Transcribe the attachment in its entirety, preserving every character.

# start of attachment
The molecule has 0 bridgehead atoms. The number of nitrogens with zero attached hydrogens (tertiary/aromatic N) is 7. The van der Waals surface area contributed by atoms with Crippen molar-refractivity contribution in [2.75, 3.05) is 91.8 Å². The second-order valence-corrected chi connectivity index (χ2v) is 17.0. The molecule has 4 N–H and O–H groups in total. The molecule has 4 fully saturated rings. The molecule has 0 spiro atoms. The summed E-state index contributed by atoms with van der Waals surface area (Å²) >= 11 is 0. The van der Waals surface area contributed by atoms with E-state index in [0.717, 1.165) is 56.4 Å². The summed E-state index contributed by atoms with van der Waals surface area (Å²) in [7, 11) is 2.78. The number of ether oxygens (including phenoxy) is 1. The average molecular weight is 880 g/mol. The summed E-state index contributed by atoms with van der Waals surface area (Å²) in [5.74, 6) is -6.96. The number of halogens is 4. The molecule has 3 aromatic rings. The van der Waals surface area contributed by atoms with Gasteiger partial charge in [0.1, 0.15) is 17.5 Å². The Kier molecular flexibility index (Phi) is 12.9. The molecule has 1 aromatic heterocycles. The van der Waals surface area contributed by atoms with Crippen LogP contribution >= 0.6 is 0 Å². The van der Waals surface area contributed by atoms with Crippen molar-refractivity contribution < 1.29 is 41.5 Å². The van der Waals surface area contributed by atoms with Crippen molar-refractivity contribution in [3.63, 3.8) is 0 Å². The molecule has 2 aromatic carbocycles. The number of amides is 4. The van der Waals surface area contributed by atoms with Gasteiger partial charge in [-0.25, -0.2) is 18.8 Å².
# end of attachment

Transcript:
The molecule has 0 bridgehead atoms. The number of nitrogens with zero attached hydrogens (tertiary/aromatic N) is 7. The van der Waals surface area contributed by atoms with Crippen molar-refractivity contribution in [2.75, 3.05) is 91.8 Å². The second-order valence-corrected chi connectivity index (χ2v) is 17.0. The molecule has 4 N–H and O–H groups in total. The molecule has 4 fully saturated rings. The molecule has 0 spiro atoms. The summed E-state index contributed by atoms with van der Waals surface area (Å²) >= 11 is 0. The van der Waals surface area contributed by atoms with E-state index in [0.717, 1.165) is 56.4 Å². The summed E-state index contributed by atoms with van der Waals surface area (Å²) in [7, 11) is 2.78. The number of ether oxygens (including phenoxy) is 1. The average molecular weight is 880 g/mol. The summed E-state index contributed by atoms with van der Waals surface area (Å²) in [5.74, 6) is -6.96. The number of halogens is 4. The molecule has 3 aromatic rings. The van der Waals surface area contributed by atoms with Gasteiger partial charge in [0.1, 0.15) is 17.5 Å². The Kier molecular flexibility index (Phi) is 12.9. The molecule has 1 aromatic heterocycles. The van der Waals surface area contributed by atoms with Crippen LogP contribution >= 0.6 is 0 Å². The van der Waals surface area contributed by atoms with Crippen molar-refractivity contribution < 1.29 is 41.5 Å². The van der Waals surface area contributed by atoms with Crippen molar-refractivity contribution in [3.63, 3.8) is 0 Å². The molecule has 2 aromatic carbocycles. The number of amides is 4. The van der Waals surface area contributed by atoms with Gasteiger partial charge in [-0.25, -0.2) is 18.8 Å².